Long Beach Groups Awarded $200,000 in Funds to Create Climate-Friendly Transportation Solutions

justtransit

Screenshot taken from Just Transit.

The 11th Hour Project, a program of The Schmidt Family Foundation that connects organizations with good information on how to develop a more responsible relationship with the world's resources, partnered with Just Transit for the second year in a row to bring climate-friendly transportation solutions to cities through the Just Transit Challenge.

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This year’s challenge set out to find “affordable, accessible, and greener transportation solutions that meet our communities’ ever-evolving needs,” Jamie Dean, program director for Renewable Energy & Climate at The 11th Hour Project, said in a statement.

From more than 30 proposals, six applicants—three from Fresno and three from Long Beach—were selected to receive a combined total of $400,000 to see their near-term solutions for transit in their city become a reality.

Fresno and Long Beach were selected as the focus cities for this year because of their unique transportation challenges, yet the immense opportunity for innovation and transformation they present, according to the announcement.

Pedal Movement

Pedal Movement was given the most funding, to convert four shipping containers into a network of bicycle service facilities. Targeting new urban riders, including youth, families and low-income commuters, the containers will be outfitted to offer bicycle education, low-cost repairs and parts and a place to acquire a bicycle for little to no cost.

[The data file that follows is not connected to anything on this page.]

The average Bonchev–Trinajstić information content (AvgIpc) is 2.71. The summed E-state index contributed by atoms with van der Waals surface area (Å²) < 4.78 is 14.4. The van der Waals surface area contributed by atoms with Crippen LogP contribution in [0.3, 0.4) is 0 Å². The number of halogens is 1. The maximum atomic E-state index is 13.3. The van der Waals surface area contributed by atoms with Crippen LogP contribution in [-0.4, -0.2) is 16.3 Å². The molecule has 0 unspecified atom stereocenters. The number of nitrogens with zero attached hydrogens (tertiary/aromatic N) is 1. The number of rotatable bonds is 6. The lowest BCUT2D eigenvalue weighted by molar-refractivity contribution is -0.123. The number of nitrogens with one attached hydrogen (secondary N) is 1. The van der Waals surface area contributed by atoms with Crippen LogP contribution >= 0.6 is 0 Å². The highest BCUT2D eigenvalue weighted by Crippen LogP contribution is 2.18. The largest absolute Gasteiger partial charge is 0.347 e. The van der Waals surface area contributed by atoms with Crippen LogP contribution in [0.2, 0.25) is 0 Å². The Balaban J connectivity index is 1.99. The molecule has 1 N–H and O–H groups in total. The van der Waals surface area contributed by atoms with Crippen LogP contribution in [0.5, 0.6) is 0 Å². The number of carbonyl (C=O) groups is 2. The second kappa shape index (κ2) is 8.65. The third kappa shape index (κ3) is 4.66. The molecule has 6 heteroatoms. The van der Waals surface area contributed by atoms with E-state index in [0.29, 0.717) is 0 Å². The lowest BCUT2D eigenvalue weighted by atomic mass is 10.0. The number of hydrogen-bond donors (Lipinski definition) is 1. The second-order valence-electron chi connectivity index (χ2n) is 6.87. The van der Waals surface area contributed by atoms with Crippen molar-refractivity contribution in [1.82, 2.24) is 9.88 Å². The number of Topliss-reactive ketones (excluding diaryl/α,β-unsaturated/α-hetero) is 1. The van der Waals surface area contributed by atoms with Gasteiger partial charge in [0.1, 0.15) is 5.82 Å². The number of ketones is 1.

Pedal Movement LLC was formed in 2016 as a bicycle services provider and is owned and run by Evan Patrick Kelly, Graham Baden and Johnny Tully, three Long Beach locals deeply immersed in and partially responsible for creating the bicycle culture that exists in the city today.

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You may have seen the team at myriad events offering free bicycle valet, leading the increasingly popular Moonlight Mash monthly bike rides and teaching basic safety techniques out of their recently converted upstairs classroom at Bikestation in downtown Long Beach.

A lot has gone on in the past year for the company, and it’s just the beginning.

“Then the grant came along and I knew exactly what we needed to do, create a network of locations to provide expanded, ongoing, regular support services,” Kelly said. “And the container concept meant it could be done quickly, at relative low-cost and placed where it was needed most. Tactical urbanism at its finest.”

The four shipping container facilities will ideally be spread across the city to provide as much coverage as possible, with the current downtown facility, Bikestation, to serve as the main hub. Currently, Pedal Movement is also working with the city to integrate the facilities into “some other projects coming down the pipeline,” Kelly said.

With $100,000 from Just Transit, plus funds from a couple other entities, the build outs and placement of the containers are expected to be completed by the end of this year. Pedal Movement is seeking further funding for ongoing operations, said Kelly.

Organizations who would like a container placed on their publicly accessible private property, such as a greenway, parking lot, empty lot, etc., are encouraged to contact Pedal Movement at This email address is being protected from spambots. You need JavaScript enabled to view it. .